It’s widely speculated that the government will pull forward a ban on the sale of fossil fuel vehicles to a new deadline of 2030. That’s great news for a greener UK, but how can DNOs get ready to accomodate an explosion in Electric Vehicle ownership – and the inevitable strain on our LV network?
By Samir Alilat, Kelvatek
The deadline for banning sales of carbon-belching petrol and diesel cars could be happening ten years sooner than anticipated. Rumours have been swirling in the transport and energy sectors for some time now. Ahead of a delayed government white paper – due before Christmas – it’s looking likely that a decade will be shaved off the original 2040 cut-off. This new 2030 date will bring the UK in line with several other EU member states that have already accelerated their EV switchover schedules, and ahead of France that is still publicly signalling a 2040 timeframe.
It is a strong indication of the UK’s intent to deliver on its net-zero target by 2050. But while the government has pledged that our energy infrastructure can cope with this wholesale switch to EVs, it poses a challenge for network operators tasked with the job of making it a reality.
Ten years is the mere blink of an eye in the DNO universe. The Guardian reports Graeme Cooper, director of National Grid’s EV project, as saying that our distribution infrastructure is ‘suitably robust’ to cope with the imminent spike in demand from EV charging. And while the latest news is hardly a shock to energy stakeholders, the clock could be ticking for DNOs to ensure they are in good shape for the revised 2030 deadline.
The Office for Low Emission Vehicles (OLEV) has stated that drivers on motorways and A roads should never be more than 25 miles away from a rapid chargepoint. Accordingly, it’s pouring money into installing high powered public charging points nationwide, possibly as many as 6,000 by the new 2030 deadline. But as OLEV itself admits, the reality is that most charging will take place at home. And that brings the problem, literally, to the doorstep for DNOs.
With current technology, plugging in your car to a high power 3.5/7kW charger overnight is like running an electric cooker for hours. That’s quite a burden for the LV network to cope with. Charging one EV is like adding an extra house to the LV network: scale this up to a hundred homes on a street doing the same thing every night…and who knows what impact it could have on the network?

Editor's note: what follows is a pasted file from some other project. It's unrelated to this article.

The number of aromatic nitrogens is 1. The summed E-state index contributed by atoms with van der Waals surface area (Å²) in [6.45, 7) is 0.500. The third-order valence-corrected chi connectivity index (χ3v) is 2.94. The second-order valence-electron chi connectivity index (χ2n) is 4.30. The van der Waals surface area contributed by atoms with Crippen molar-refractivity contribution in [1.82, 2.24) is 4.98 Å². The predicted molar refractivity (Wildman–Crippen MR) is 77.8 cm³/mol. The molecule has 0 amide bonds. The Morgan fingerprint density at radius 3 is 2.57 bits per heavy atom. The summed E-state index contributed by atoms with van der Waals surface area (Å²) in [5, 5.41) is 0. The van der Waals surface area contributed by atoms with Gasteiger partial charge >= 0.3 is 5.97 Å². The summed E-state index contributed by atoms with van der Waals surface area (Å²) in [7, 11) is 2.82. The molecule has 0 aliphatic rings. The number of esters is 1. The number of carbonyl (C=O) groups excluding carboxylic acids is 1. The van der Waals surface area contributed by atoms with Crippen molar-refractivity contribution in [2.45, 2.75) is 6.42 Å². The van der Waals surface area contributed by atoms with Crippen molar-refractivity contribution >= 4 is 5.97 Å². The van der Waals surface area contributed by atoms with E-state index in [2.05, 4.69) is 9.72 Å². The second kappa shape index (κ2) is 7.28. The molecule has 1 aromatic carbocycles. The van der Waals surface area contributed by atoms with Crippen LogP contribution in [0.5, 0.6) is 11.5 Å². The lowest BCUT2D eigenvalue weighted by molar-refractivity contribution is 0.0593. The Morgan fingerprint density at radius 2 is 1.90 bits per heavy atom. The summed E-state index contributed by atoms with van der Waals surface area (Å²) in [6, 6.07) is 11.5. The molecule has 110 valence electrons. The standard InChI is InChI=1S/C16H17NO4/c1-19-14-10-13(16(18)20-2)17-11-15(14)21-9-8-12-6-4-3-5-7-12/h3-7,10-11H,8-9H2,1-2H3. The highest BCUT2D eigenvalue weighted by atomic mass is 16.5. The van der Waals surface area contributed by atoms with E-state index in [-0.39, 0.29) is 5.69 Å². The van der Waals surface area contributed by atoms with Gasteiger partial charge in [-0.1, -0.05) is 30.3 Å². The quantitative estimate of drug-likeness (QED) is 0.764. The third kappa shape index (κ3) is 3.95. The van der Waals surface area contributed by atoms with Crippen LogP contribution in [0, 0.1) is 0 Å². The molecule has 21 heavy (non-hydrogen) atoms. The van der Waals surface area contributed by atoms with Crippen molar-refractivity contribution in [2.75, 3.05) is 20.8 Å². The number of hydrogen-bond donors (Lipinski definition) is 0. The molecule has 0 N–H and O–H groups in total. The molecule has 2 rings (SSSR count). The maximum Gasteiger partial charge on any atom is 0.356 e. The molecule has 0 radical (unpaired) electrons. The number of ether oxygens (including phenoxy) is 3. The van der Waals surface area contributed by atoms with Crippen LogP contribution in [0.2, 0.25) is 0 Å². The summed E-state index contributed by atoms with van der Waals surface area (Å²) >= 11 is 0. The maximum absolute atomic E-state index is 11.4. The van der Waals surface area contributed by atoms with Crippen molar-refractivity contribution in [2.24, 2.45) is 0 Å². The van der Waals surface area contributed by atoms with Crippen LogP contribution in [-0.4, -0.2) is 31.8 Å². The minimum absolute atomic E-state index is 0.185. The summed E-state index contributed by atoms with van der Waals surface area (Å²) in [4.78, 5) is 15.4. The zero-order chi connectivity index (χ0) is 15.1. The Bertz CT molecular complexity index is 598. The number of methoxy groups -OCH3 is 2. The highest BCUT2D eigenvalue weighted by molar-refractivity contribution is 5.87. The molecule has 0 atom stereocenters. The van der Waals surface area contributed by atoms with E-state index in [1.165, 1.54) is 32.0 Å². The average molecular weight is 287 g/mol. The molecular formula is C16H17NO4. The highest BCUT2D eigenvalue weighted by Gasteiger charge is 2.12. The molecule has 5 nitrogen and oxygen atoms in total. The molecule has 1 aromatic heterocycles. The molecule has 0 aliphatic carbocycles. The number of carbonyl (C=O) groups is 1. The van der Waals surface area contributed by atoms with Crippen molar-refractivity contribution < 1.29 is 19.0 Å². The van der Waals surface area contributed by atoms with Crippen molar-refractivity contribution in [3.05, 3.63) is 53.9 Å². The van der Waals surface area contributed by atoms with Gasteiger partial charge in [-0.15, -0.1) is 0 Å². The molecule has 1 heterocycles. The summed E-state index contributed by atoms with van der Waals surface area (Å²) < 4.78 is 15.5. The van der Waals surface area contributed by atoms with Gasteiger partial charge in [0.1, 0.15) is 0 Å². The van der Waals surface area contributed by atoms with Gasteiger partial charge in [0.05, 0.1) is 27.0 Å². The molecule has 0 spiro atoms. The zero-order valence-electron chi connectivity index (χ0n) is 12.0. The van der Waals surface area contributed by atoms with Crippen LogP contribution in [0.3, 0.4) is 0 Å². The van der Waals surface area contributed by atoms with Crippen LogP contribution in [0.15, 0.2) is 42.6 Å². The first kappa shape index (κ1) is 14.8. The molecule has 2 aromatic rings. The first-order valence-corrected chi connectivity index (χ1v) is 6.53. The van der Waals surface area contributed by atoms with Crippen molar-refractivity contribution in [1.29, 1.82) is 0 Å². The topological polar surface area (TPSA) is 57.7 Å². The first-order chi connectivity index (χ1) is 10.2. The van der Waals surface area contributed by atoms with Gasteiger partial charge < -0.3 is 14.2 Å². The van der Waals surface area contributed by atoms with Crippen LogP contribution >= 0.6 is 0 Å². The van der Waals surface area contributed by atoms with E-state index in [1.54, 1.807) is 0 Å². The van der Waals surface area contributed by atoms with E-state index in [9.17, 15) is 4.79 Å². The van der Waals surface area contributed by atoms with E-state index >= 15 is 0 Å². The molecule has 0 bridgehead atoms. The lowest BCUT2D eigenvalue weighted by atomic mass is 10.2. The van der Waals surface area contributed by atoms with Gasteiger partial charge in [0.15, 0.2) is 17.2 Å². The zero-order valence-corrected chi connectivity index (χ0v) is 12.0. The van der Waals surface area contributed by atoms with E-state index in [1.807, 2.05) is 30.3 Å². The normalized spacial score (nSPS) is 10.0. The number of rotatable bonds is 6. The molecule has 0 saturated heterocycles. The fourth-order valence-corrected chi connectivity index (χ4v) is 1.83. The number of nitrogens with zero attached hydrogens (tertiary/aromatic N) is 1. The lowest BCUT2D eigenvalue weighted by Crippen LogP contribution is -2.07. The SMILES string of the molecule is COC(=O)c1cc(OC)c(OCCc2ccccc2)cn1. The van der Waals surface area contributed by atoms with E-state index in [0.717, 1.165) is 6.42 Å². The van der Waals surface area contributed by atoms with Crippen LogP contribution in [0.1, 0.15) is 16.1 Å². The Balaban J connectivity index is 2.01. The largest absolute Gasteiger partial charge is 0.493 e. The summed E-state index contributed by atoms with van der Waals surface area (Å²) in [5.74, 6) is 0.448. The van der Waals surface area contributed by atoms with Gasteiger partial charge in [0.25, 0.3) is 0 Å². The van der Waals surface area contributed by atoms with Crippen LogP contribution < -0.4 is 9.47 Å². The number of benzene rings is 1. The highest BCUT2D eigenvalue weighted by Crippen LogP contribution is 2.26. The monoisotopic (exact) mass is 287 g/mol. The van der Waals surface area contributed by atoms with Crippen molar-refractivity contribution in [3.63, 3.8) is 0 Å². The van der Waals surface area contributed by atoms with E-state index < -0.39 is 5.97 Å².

There are other unknowns for operators to contend with. Under the terms of the OLEV grant programme, plug-in vehicle owners are required to notify their DNO when a domestic charger is installed. But as we’ve seen with similar PV incentive schemes, homeowners don’t always share this information, especially when the job’s been done by an unregulated installer. The chances of DNOs having a totally accurate picture of EV ownership in a particular area are therefore slim.
DNOs have a tough call gauging this extra demand on their LV networks, and the best way to meet it. There is the low-cost option of doing nothing in the short term – and potentially paying the price later with residential outages, costly LV faults and penalties from the regulator. Then there’s the capital-intensive alternative of traditional reinforcement of the LV network to ensure there is enough capacity to keep the power flowing.
Without visibility of the LV network and the crucial data it provides, DNOs could be left with an unpalatable choice. Do they leave a yawning hole in their business plan? Or budget for reinforcement programmes that are potentially unnecessary and inefficient?
As always, knowledge is power. What’s crucial for every DNO is a clear picture of the impact of increased, unpredictable load on the network due to the rapid proliferation of EVs as well as other LCT installations. This means understanding the health of assets including underground cables and transformers, where and when these assets need to be replaced – and what other smarter, cheaper interventions could be made. Armed with sufficient information about load profiles and real-time power flows, operators can have a better chance of understanding the operating conditions of their LV network before an issue blows up into a costly and disruptive crisis.
At Kelvatek we’re working closely with DNOs to help them manage their LV assets more efficiently, and an example of this commitment is our PRESense monitoring solution. Installed at sub-stations on the LV network, PRESense captures and analyses highly granular information on power flows to highlight developing problems and the location of likely faults.
The system also uses edge computing to detect real-time network conditions, optimising the volume and frequency of data that PRESense captures dependent on the task it is carrying out. This shifts the burden away from the communication and processing of large amounts of data, reducing the operational cost of LV monitoring. PRESense then transforms the data collected into actionable information, confirming whether the network’s operating safely within its capacity or prompting further corrective actions.
Real-time monitoring is often perceived as a complex and expensive overhead for DNOs. But as operators face new challenges, innovations like PRESense offer a powerful tool to understand the performance and condition of their network assets with far greater clarity.